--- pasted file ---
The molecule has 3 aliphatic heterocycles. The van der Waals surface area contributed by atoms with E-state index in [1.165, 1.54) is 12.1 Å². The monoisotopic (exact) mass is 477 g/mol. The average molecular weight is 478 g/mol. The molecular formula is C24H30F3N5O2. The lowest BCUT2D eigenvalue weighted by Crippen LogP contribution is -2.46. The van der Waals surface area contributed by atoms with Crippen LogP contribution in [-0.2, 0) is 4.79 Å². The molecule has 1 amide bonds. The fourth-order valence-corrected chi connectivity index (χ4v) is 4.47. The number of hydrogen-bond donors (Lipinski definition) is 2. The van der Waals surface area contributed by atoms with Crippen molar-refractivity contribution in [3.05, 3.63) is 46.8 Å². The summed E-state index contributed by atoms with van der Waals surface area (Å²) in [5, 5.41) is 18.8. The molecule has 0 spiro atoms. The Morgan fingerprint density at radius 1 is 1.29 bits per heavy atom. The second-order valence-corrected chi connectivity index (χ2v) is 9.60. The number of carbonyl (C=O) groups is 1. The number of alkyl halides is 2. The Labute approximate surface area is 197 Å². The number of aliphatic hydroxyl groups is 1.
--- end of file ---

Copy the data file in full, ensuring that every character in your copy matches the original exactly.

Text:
The molecule has 3 aliphatic heterocycles. The van der Waals surface area contributed by atoms with E-state index in [1.165, 1.54) is 12.1 Å². The monoisotopic (exact) mass is 477 g/mol. The average molecular weight is 478 g/mol. The molecular formula is C24H30F3N5O2. The lowest BCUT2D eigenvalue weighted by Crippen LogP contribution is -2.46. The van der Waals surface area contributed by atoms with Crippen LogP contribution in [-0.2, 0) is 4.79 Å². The molecule has 1 amide bonds. The fourth-order valence-corrected chi connectivity index (χ4v) is 4.47. The number of hydrogen-bond donors (Lipinski definition) is 2. The van der Waals surface area contributed by atoms with Crippen molar-refractivity contribution in [3.05, 3.63) is 46.8 Å². The summed E-state index contributed by atoms with van der Waals surface area (Å²) in [5, 5.41) is 18.8. The molecule has 0 spiro atoms. The Morgan fingerprint density at radius 1 is 1.29 bits per heavy atom. The second-order valence-corrected chi connectivity index (χ2v) is 9.60. The number of carbonyl (C=O) groups is 1. The number of alkyl halides is 2. The Labute approximate surface area is 197 Å². The number of aliphatic hydroxyl groups is 1.